'All Ships Follow Me' Rustles Up Questions About The Privilege To Be Heard

Mieke Eerkens has written an engrossing memoir on the interesting, even inspiring, stories of her parents after WWII. Yet despite its careful questioning and analysis, it's an uncomfortable read.
All Ships Follow Me, by Mieke Eerkens Source: Beth Novey

The existence of All Ships Follow Me presents a series of problems.

The book itself is unimpeachably competent; Mieke Eerkens has an impressive pedigree as a writer, and this engrossing debut memoir proves out her training, as well as the years of sustained effort she must have undertaken to write it. However, the sheer fact of the book rustles up troubling questions about memory, vengeance, oppression, and the privilege to be heard.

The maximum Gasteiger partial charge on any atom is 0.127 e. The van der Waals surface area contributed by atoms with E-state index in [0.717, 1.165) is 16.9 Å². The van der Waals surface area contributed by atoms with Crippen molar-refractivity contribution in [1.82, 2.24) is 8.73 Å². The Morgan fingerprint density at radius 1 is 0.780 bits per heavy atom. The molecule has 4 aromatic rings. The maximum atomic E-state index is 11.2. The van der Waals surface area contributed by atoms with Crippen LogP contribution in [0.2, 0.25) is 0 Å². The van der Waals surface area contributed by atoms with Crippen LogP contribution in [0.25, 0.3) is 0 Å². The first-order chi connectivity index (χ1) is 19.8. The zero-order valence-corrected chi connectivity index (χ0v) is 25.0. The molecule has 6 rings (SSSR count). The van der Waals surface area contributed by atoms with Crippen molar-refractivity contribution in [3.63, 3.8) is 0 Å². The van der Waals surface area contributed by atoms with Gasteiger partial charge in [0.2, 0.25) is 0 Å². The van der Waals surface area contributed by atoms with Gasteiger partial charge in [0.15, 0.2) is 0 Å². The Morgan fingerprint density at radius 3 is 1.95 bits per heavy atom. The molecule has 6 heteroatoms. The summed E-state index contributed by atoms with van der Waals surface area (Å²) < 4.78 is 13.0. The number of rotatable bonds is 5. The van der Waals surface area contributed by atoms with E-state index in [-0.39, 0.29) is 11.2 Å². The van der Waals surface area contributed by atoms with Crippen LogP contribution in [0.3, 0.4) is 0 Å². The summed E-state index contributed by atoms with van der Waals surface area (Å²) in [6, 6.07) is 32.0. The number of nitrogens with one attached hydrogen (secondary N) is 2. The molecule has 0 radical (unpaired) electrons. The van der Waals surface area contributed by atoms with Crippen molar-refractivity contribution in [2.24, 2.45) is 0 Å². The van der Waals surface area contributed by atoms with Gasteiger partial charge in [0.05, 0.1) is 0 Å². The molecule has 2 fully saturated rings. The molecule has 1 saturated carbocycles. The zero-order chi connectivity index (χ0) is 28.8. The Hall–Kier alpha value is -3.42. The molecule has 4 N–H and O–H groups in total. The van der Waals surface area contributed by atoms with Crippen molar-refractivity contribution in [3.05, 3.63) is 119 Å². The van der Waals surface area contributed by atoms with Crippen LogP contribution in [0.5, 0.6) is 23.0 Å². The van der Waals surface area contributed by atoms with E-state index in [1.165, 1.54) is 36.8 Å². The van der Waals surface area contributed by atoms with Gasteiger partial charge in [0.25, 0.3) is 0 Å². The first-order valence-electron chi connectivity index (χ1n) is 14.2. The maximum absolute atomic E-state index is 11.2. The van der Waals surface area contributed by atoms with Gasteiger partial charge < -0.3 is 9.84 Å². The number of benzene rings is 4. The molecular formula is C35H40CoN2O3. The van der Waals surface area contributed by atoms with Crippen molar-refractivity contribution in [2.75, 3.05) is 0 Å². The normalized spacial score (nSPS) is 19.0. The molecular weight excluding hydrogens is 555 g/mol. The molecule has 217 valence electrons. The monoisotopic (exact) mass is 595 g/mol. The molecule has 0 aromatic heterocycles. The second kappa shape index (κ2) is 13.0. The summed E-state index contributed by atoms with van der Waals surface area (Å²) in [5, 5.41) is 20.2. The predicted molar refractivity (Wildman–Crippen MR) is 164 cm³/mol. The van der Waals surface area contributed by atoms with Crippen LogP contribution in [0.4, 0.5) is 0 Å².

Whole libraries of literature, entire museums, are devoted to the memories of those who died in the Holocaust, and those who fought on behalf of the Allies. However, Eerkens's parents — the subjects of her memoir — suffered ambiguously compared to these clear-cut horrors. Her father, Jeff, was the child of

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